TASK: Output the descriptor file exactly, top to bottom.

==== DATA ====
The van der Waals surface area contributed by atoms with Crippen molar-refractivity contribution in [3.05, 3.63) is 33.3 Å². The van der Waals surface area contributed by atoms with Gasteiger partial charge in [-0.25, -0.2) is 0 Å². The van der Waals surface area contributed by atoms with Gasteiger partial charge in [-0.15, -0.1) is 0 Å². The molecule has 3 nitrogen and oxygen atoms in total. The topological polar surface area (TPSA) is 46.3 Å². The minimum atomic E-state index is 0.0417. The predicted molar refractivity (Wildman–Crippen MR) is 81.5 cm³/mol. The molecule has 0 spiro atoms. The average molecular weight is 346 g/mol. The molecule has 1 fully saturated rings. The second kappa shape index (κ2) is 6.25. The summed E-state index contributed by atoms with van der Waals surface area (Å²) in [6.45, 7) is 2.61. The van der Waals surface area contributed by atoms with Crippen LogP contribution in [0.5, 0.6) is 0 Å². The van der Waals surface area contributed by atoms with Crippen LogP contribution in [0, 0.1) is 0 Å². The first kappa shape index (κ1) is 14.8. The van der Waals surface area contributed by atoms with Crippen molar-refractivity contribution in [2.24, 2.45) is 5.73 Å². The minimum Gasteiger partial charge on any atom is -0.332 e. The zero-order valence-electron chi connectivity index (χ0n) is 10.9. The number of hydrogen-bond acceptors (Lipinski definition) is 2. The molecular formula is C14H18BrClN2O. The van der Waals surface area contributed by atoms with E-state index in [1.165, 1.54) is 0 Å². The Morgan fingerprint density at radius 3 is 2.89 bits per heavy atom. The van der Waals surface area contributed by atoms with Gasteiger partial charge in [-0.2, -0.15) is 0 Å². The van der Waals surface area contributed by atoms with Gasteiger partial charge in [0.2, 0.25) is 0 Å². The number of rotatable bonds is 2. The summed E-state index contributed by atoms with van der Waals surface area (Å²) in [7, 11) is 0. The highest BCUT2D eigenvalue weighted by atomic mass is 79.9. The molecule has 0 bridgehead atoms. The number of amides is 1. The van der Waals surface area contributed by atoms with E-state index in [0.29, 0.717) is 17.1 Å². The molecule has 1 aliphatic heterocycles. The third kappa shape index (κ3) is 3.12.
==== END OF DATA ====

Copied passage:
The van der Waals surface area contributed by atoms with Crippen molar-refractivity contribution in [3.05, 3.63) is 33.3 Å². The van der Waals surface area contributed by atoms with Gasteiger partial charge in [-0.25, -0.2) is 0 Å². The van der Waals surface area contributed by atoms with Gasteiger partial charge in [-0.15, -0.1) is 0 Å². The molecule has 3 nitrogen and oxygen atoms in total. The topological polar surface area (TPSA) is 46.3 Å². The minimum atomic E-state index is 0.0417. The predicted molar refractivity (Wildman–Crippen MR) is 81.5 cm³/mol. The molecule has 0 spiro atoms. The average molecular weight is 346 g/mol. The molecule has 1 fully saturated rings. The second kappa shape index (κ2) is 6.25. The summed E-state index contributed by atoms with van der Waals surface area (Å²) in [6.45, 7) is 2.61. The van der Waals surface area contributed by atoms with Crippen LogP contribution in [0.5, 0.6) is 0 Å². The van der Waals surface area contributed by atoms with Crippen LogP contribution in [0, 0.1) is 0 Å². The first kappa shape index (κ1) is 14.8. The van der Waals surface area contributed by atoms with Crippen molar-refractivity contribution in [2.24, 2.45) is 5.73 Å². The minimum Gasteiger partial charge on any atom is -0.332 e. The zero-order valence-electron chi connectivity index (χ0n) is 10.9. The number of hydrogen-bond acceptors (Lipinski definition) is 2. The molecular formula is C14H18BrClN2O. The van der Waals surface area contributed by atoms with E-state index in [1.165, 1.54) is 0 Å². The Morgan fingerprint density at radius 3 is 2.89 bits per heavy atom. The van der Waals surface area contributed by atoms with Gasteiger partial charge in [-0.2, -0.15) is 0 Å². The van der Waals surface area contributed by atoms with Gasteiger partial charge in [0.2, 0.25) is 0 Å². The number of rotatable bonds is 2. The summed E-state index contributed by atoms with van der Waals surface area (Å²) in [7, 11) is 0. The highest BCUT2D eigenvalue weighted by atomic mass is 79.9. The molecule has 0 bridgehead atoms. The number of amides is 1. The van der Waals surface area contributed by atoms with E-state index in [0.29, 0.717) is 17.1 Å². The molecule has 1 aliphatic heterocycles. The third kappa shape index (κ3) is 3.12.